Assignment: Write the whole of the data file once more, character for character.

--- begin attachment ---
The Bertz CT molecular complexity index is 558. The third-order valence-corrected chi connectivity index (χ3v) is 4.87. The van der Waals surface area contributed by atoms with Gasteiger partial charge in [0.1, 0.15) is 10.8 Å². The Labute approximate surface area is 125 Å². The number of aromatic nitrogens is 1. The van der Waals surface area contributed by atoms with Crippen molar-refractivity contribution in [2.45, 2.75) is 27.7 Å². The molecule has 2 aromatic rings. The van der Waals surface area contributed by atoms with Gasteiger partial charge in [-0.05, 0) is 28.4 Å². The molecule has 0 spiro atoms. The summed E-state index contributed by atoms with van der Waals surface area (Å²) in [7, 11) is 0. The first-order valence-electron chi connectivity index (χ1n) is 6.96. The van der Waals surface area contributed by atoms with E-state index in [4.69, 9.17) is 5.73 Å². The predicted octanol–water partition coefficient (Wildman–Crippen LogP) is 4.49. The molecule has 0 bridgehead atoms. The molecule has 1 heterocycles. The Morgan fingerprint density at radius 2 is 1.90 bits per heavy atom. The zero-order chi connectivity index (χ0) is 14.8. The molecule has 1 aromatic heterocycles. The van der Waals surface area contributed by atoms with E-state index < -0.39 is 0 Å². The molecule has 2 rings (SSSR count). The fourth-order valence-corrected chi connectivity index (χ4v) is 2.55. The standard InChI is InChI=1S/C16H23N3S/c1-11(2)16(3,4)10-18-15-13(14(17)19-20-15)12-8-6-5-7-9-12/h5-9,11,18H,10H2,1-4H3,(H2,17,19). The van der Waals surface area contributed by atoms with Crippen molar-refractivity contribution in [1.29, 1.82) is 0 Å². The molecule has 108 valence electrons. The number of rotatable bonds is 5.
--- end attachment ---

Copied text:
The Bertz CT molecular complexity index is 558. The third-order valence-corrected chi connectivity index (χ3v) is 4.87. The van der Waals surface area contributed by atoms with Gasteiger partial charge in [0.1, 0.15) is 10.8 Å². The Labute approximate surface area is 125 Å². The number of aromatic nitrogens is 1. The van der Waals surface area contributed by atoms with Crippen molar-refractivity contribution in [2.45, 2.75) is 27.7 Å². The molecule has 2 aromatic rings. The van der Waals surface area contributed by atoms with Gasteiger partial charge in [-0.05, 0) is 28.4 Å². The molecule has 0 spiro atoms. The summed E-state index contributed by atoms with van der Waals surface area (Å²) in [7, 11) is 0. The first-order valence-electron chi connectivity index (χ1n) is 6.96. The van der Waals surface area contributed by atoms with E-state index in [4.69, 9.17) is 5.73 Å². The predicted octanol–water partition coefficient (Wildman–Crippen LogP) is 4.49. The molecule has 0 bridgehead atoms. The molecule has 1 heterocycles. The Morgan fingerprint density at radius 2 is 1.90 bits per heavy atom. The zero-order chi connectivity index (χ0) is 14.8. The molecule has 1 aromatic heterocycles. The van der Waals surface area contributed by atoms with E-state index < -0.39 is 0 Å². The molecule has 2 rings (SSSR count). The fourth-order valence-corrected chi connectivity index (χ4v) is 2.55. The standard InChI is InChI=1S/C16H23N3S/c1-11(2)16(3,4)10-18-15-13(14(17)19-20-15)12-8-6-5-7-9-12/h5-9,11,18H,10H2,1-4H3,(H2,17,19). The van der Waals surface area contributed by atoms with Crippen molar-refractivity contribution in [1.29, 1.82) is 0 Å². The molecule has 108 valence electrons. The number of rotatable bonds is 5.